The advanced coding and technology camp, held at East Tennessee State University, exposed students to a single board computer called Raspberry Pi that fits in the palm of your hand.
“The Raspberry Pi is all about accessibility,” said Mathew Desjardins, lecturer and camp director for ETSU’s Department of Computing. “Kids will explore and challenge themselves to see how computers work, but it’s not realistic to give a 10-year-old a new laptop to take apart.”
Each Raspberry Pi costs less than $40, works with any USB keyboard and mouse and can even be turned into a tablet. Plastic cases were 3-D printed at ETSU to protect the board and components.
By the end of the week, campers learned how to set up a Raspberry Pi and use a universal programming language called Python.
“It’s the same logic as a video game, you’re trying to avoid running into obstacles,” Desjardins said. “Programming is the most tedious part, but it’s just because the students aren’t familiar with it. Once they get exposure to it they will be ready for college or the workforce by learning a skill I think everyone should know.”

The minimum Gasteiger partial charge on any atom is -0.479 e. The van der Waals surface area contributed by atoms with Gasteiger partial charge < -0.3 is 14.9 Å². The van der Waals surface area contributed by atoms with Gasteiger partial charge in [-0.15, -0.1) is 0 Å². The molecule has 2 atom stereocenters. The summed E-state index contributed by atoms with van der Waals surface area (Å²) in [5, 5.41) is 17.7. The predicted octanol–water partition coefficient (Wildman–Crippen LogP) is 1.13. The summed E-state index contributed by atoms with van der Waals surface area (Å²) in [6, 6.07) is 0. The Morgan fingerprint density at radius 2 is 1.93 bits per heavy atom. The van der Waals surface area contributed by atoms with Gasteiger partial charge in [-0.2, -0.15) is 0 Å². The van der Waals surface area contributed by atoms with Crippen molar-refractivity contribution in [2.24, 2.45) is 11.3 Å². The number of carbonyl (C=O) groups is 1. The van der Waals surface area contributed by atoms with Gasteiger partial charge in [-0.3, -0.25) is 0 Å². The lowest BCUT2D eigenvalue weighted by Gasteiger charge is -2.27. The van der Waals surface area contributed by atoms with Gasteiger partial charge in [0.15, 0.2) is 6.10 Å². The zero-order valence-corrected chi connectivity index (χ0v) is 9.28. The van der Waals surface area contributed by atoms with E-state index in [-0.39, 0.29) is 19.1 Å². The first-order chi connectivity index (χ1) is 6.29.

Ella, a participant in the camp, said she and her siblings were learning to use Raspberry Pi for many of the same reasons. In order to participate in this advanced camp, students were required to attend a beginner coding camp held earlier in the summer. At 13 years old, Ella said she understands that the skills she developed this summer will be valuable in the future.
“Coding is a neat skillset to have and I know most things work with computers now,” she said.